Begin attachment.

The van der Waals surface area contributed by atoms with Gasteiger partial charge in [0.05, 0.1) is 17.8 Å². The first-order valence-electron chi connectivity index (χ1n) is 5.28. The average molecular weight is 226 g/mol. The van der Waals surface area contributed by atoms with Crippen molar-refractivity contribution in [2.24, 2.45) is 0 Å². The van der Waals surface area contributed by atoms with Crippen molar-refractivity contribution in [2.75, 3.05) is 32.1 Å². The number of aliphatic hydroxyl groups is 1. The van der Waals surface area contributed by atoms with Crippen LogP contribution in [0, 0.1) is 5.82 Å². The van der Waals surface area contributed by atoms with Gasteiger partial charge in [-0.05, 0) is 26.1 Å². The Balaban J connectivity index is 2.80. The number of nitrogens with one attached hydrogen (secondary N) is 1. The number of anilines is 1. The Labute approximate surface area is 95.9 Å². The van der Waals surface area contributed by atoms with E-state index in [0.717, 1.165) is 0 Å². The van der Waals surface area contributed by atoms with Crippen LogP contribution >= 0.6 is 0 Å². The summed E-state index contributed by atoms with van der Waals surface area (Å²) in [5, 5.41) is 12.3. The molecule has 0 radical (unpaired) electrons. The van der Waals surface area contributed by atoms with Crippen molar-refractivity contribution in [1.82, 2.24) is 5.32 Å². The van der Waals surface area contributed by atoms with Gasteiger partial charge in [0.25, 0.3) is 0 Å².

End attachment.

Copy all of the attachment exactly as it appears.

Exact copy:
The van der Waals surface area contributed by atoms with Gasteiger partial charge in [0.05, 0.1) is 17.8 Å². The first-order valence-electron chi connectivity index (χ1n) is 5.28. The average molecular weight is 226 g/mol. The van der Waals surface area contributed by atoms with Crippen molar-refractivity contribution in [2.24, 2.45) is 0 Å². The van der Waals surface area contributed by atoms with Crippen molar-refractivity contribution in [2.75, 3.05) is 32.1 Å². The number of aliphatic hydroxyl groups is 1. The van der Waals surface area contributed by atoms with Crippen LogP contribution in [0, 0.1) is 5.82 Å². The van der Waals surface area contributed by atoms with Gasteiger partial charge in [-0.05, 0) is 26.1 Å². The Balaban J connectivity index is 2.80. The number of nitrogens with one attached hydrogen (secondary N) is 1. The number of anilines is 1. The Labute approximate surface area is 95.9 Å². The van der Waals surface area contributed by atoms with E-state index in [0.717, 1.165) is 0 Å². The van der Waals surface area contributed by atoms with Crippen LogP contribution >= 0.6 is 0 Å². The summed E-state index contributed by atoms with van der Waals surface area (Å²) in [5, 5.41) is 12.3. The molecule has 0 radical (unpaired) electrons. The van der Waals surface area contributed by atoms with Crippen molar-refractivity contribution in [1.82, 2.24) is 5.32 Å². The van der Waals surface area contributed by atoms with Gasteiger partial charge in [0.25, 0.3) is 0 Å².